Taking over the world. You thought it was going to be easy. You had the smarts and the know-how. You had the drive and determination. Perhaps you didn’t appreciate how expensive it would be to create a death ray, but what you really didn’t anticipate? The competition. World domination just got competitive. Taking your sweet time to get things just right isn’t an option any more. So it is now your mission to prove that amongst all evil scientists you are the most Nefarious.
How it Plays
The goal is simple: take over the world. In game terms this means getting 20 points. You will have 4 actions available to you in order to accomplish that goal. Every round begins with all players secretly choosing an action card that corresponds to the action they’d like to take. Once everyone has selected their card, they are all revealed simultaneously. Before any of the actions are resolved, players receive income if they have spies on the actions chosen by their neighbors. If you have a spy on the espionage action, for example, and your neighbor revealed an espionage action card, you will receive $1. After all players receive their income the actions are carried out in the following order: Espionage, Invent, Research, and Work.
All players who chose espionage will be allowed to place one of their 5 spies on one of the 4 spaces that correlate to the actions in order to facilitate the gathering of income as described earlier. This action does not allow you to move previously placed spies and you are limited to the 5 spies you start the game with so be careful where you place your spies.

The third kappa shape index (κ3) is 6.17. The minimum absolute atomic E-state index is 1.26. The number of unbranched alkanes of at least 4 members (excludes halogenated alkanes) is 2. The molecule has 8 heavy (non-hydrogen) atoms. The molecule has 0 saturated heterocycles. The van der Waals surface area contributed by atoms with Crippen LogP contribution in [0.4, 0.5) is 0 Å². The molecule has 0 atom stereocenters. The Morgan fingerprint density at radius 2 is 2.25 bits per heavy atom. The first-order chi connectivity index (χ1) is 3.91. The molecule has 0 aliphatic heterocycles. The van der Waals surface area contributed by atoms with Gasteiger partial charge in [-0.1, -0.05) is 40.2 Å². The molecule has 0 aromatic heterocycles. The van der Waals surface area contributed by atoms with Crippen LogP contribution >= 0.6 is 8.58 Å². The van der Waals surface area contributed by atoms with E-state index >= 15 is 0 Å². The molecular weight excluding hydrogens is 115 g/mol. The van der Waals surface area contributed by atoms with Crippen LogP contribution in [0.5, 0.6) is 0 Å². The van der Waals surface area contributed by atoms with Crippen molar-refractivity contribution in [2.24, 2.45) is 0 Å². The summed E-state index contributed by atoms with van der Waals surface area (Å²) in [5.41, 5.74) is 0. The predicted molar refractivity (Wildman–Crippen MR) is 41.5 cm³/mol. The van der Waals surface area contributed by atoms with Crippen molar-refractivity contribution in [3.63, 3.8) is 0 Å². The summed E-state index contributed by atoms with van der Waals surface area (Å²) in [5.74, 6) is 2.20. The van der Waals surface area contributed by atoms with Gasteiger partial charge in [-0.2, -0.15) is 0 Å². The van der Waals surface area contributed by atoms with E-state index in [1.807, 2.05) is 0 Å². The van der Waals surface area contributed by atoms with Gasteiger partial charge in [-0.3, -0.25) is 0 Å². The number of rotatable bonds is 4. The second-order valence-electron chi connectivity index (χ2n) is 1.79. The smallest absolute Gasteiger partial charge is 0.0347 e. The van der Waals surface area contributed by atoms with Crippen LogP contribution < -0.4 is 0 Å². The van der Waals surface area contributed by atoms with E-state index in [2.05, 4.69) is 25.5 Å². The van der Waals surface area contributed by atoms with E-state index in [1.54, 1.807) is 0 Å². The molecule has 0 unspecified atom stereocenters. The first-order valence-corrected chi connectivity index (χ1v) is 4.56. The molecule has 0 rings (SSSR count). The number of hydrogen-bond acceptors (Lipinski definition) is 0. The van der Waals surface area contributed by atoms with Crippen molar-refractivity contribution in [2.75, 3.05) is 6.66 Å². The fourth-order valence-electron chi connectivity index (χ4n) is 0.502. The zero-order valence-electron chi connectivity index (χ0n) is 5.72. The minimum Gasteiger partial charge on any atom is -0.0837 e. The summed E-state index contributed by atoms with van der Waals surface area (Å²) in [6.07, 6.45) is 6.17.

After espionage comes invent. Players who chose this action will select an invention card from their hand and all players will simultaneously reveal their cards. You must pay the indicated price in money and then place the invention in front of you. When revealed and paid for, each invention has an associated effect that will do things such as give you money or cause other players to discard cards. Additionally, each invention has a score value which adds to your total score and brings you close to victory.
You begin with a few invention cards in your hand, but if you ever run low or are unable to play the cards you have you can take the next action, research. With this action, you draw 1 invention card to your hand from the common invention deck. You also receive $2.
The final action is work. Mad scientists have bills to pay just like everyone else. With this action, you will receive $4.
Once all the actions are taken, the score is checked to see if anyone has won. If not, a new round begins and play continues until a victor is declared.
Look on the Bright Side
Before diving into my qualms with the Nefarious I feel like I should give it some praise for its artwork, if only to make me seem like less of a curmudgeon in the rest of the review. The artwork and graphic design, simply put, are superb. The illustrations are bright and whimsical, adding an air of levity to the affair. Whether it was the ludicrous inventions or the cartoon depictions of evil, Nefarious was able to bring a smirk to my face. The graphic design is worthy of praise as well. It’s clear and the symbols used to describe what the invention cards do are intuitive. Once you’ve learned what the different symbols mean, it makes a lot of sense and fluency in the symbol language can be achieved in a matter of minutes.